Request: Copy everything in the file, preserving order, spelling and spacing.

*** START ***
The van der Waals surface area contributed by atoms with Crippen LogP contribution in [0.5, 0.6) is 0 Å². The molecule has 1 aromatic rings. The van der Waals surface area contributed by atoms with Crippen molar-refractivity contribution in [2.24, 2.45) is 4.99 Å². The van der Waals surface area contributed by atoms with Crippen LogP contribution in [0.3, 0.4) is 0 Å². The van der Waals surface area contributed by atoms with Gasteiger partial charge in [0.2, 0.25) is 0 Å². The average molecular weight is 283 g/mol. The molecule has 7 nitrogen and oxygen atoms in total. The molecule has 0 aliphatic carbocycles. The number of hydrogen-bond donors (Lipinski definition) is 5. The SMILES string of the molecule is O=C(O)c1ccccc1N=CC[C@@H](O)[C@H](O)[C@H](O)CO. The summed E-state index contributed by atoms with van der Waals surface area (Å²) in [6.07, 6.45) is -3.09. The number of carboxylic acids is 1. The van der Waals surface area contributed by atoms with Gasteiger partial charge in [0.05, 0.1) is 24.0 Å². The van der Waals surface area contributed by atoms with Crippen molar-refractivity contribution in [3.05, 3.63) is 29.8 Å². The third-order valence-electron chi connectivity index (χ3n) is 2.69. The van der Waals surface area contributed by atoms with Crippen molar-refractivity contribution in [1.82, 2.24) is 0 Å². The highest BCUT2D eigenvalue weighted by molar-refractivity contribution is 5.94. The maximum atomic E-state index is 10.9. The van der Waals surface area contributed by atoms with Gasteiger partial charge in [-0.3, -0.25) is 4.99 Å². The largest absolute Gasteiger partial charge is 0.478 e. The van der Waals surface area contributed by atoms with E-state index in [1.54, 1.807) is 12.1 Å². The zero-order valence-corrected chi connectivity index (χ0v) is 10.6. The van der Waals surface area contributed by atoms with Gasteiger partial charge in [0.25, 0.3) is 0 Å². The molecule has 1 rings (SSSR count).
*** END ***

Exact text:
The van der Waals surface area contributed by atoms with Crippen LogP contribution in [0.5, 0.6) is 0 Å². The molecule has 1 aromatic rings. The van der Waals surface area contributed by atoms with Crippen molar-refractivity contribution in [2.24, 2.45) is 4.99 Å². The van der Waals surface area contributed by atoms with Crippen LogP contribution in [0.3, 0.4) is 0 Å². The van der Waals surface area contributed by atoms with Gasteiger partial charge in [0.2, 0.25) is 0 Å². The average molecular weight is 283 g/mol. The molecule has 7 nitrogen and oxygen atoms in total. The molecule has 0 aliphatic carbocycles. The number of hydrogen-bond donors (Lipinski definition) is 5. The SMILES string of the molecule is O=C(O)c1ccccc1N=CC[C@@H](O)[C@H](O)[C@H](O)CO. The summed E-state index contributed by atoms with van der Waals surface area (Å²) in [6.07, 6.45) is -3.09. The number of carboxylic acids is 1. The van der Waals surface area contributed by atoms with Gasteiger partial charge in [0.05, 0.1) is 24.0 Å². The van der Waals surface area contributed by atoms with Crippen molar-refractivity contribution in [3.05, 3.63) is 29.8 Å². The third-order valence-electron chi connectivity index (χ3n) is 2.69. The van der Waals surface area contributed by atoms with Crippen molar-refractivity contribution in [1.82, 2.24) is 0 Å². The highest BCUT2D eigenvalue weighted by molar-refractivity contribution is 5.94. The maximum atomic E-state index is 10.9. The van der Waals surface area contributed by atoms with Gasteiger partial charge in [-0.3, -0.25) is 4.99 Å². The largest absolute Gasteiger partial charge is 0.478 e. The van der Waals surface area contributed by atoms with E-state index in [1.54, 1.807) is 12.1 Å². The zero-order valence-corrected chi connectivity index (χ0v) is 10.6. The van der Waals surface area contributed by atoms with Gasteiger partial charge in [0.25, 0.3) is 0 Å². The molecule has 1 rings (SSSR count).